Hurricane Irma hit the tiny Caribbean island of Barbuda so hard that, for the first time in 300 years, no one is living there.
“The damage is complete,” Ronald Sanders, the Antigua and Barbuda ambassador to the United States, told Public Radio International. “It’s a humanitarian disaster. For the first time in 300 years, there’s not a single living person on the island of Barbuda — a civilization that has existed in that island for close to, over 300 years has now been extinguished.”
All 1,800 residents living on Barbuda were forced to evacuate in the wake of Hurricane Irma, a 378-mile-wide storm that smashed nearly every structure on the island, which is only 62 square miles. Most are now staying on Antigua.
“This was a huge monster,” Sanders said. “The island and the people on the island had absolutely no chance.”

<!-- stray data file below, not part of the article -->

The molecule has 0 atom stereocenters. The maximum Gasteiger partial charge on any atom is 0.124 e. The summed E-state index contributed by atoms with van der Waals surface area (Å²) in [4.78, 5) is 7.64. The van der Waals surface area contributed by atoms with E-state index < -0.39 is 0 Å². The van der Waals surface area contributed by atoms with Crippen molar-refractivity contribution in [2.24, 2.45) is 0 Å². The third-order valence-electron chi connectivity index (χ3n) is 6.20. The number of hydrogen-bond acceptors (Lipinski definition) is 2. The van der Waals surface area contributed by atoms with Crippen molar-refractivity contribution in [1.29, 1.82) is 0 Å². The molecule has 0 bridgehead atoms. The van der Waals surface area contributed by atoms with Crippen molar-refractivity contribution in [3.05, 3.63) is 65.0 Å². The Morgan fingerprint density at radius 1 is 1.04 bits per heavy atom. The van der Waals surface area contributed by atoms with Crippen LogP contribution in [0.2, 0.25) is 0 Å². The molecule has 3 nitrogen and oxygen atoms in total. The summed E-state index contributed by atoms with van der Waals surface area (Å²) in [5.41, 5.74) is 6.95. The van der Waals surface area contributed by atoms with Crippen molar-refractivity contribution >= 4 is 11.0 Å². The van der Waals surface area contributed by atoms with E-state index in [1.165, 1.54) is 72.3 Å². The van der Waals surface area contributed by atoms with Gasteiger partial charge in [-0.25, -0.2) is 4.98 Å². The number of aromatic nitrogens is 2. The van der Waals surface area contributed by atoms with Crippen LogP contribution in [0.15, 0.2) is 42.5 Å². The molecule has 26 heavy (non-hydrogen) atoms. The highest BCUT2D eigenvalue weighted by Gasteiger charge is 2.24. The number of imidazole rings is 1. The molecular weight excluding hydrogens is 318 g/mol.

It will take around $200 million for Barbuda to recover — and the island won’t be able to rebuild without outside help, he added.
“We are a small island community — the gross domestic product of Antigua is $1 billion a year,” Sanders explained. “We cannot afford to take on this responsibility by ourselves. Barbuda is not just a disaster, it’s a humanitarian crisis. We are hopeful that the international community will come to our aid, not because we’re begging for something we want, but because we’re begging for something that is needed.”